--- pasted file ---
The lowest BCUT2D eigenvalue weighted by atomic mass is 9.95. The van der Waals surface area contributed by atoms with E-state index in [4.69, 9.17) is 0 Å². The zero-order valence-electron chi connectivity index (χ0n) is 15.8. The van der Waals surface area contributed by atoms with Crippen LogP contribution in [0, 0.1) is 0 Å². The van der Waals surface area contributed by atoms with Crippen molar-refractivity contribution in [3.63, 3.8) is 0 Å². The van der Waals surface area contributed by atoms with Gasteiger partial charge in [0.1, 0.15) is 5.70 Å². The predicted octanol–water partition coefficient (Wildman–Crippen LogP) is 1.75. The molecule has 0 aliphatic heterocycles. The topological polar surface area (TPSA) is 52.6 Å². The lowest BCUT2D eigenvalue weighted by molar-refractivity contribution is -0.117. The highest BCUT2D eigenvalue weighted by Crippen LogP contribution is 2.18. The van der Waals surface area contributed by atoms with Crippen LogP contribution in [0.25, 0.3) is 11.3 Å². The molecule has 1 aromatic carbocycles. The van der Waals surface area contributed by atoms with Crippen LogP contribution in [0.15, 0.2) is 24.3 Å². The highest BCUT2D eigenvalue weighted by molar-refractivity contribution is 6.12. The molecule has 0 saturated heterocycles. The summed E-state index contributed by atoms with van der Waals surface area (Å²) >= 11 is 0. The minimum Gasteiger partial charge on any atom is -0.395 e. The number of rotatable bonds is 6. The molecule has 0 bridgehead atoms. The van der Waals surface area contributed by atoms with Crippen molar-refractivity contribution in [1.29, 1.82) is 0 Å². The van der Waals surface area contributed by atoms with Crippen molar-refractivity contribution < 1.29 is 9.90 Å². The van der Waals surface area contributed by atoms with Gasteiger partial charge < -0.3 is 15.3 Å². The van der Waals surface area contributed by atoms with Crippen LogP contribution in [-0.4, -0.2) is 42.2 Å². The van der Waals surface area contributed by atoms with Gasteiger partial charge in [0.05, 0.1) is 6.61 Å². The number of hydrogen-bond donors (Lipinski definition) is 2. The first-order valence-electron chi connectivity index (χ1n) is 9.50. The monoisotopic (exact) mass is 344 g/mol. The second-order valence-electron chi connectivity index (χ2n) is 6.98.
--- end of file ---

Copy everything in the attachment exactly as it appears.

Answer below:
The lowest BCUT2D eigenvalue weighted by atomic mass is 9.95. The van der Waals surface area contributed by atoms with E-state index in [4.69, 9.17) is 0 Å². The zero-order valence-electron chi connectivity index (χ0n) is 15.8. The van der Waals surface area contributed by atoms with Crippen LogP contribution in [0, 0.1) is 0 Å². The van der Waals surface area contributed by atoms with Crippen molar-refractivity contribution in [3.63, 3.8) is 0 Å². The van der Waals surface area contributed by atoms with Gasteiger partial charge in [0.1, 0.15) is 5.70 Å². The predicted octanol–water partition coefficient (Wildman–Crippen LogP) is 1.75. The molecule has 0 aliphatic heterocycles. The topological polar surface area (TPSA) is 52.6 Å². The lowest BCUT2D eigenvalue weighted by molar-refractivity contribution is -0.117. The highest BCUT2D eigenvalue weighted by Crippen LogP contribution is 2.18. The van der Waals surface area contributed by atoms with Crippen LogP contribution in [0.25, 0.3) is 11.3 Å². The molecule has 1 aromatic carbocycles. The van der Waals surface area contributed by atoms with Crippen LogP contribution in [0.15, 0.2) is 24.3 Å². The highest BCUT2D eigenvalue weighted by molar-refractivity contribution is 6.12. The molecule has 0 saturated heterocycles. The summed E-state index contributed by atoms with van der Waals surface area (Å²) >= 11 is 0. The minimum Gasteiger partial charge on any atom is -0.395 e. The number of rotatable bonds is 6. The molecule has 0 bridgehead atoms. The van der Waals surface area contributed by atoms with Crippen molar-refractivity contribution in [1.29, 1.82) is 0 Å². The van der Waals surface area contributed by atoms with Crippen molar-refractivity contribution < 1.29 is 9.90 Å². The van der Waals surface area contributed by atoms with Gasteiger partial charge < -0.3 is 15.3 Å². The van der Waals surface area contributed by atoms with Crippen LogP contribution in [-0.4, -0.2) is 42.2 Å². The van der Waals surface area contributed by atoms with Gasteiger partial charge in [0.05, 0.1) is 6.61 Å². The number of hydrogen-bond donors (Lipinski definition) is 2. The first-order valence-electron chi connectivity index (χ1n) is 9.50. The monoisotopic (exact) mass is 344 g/mol. The second-order valence-electron chi connectivity index (χ2n) is 6.98.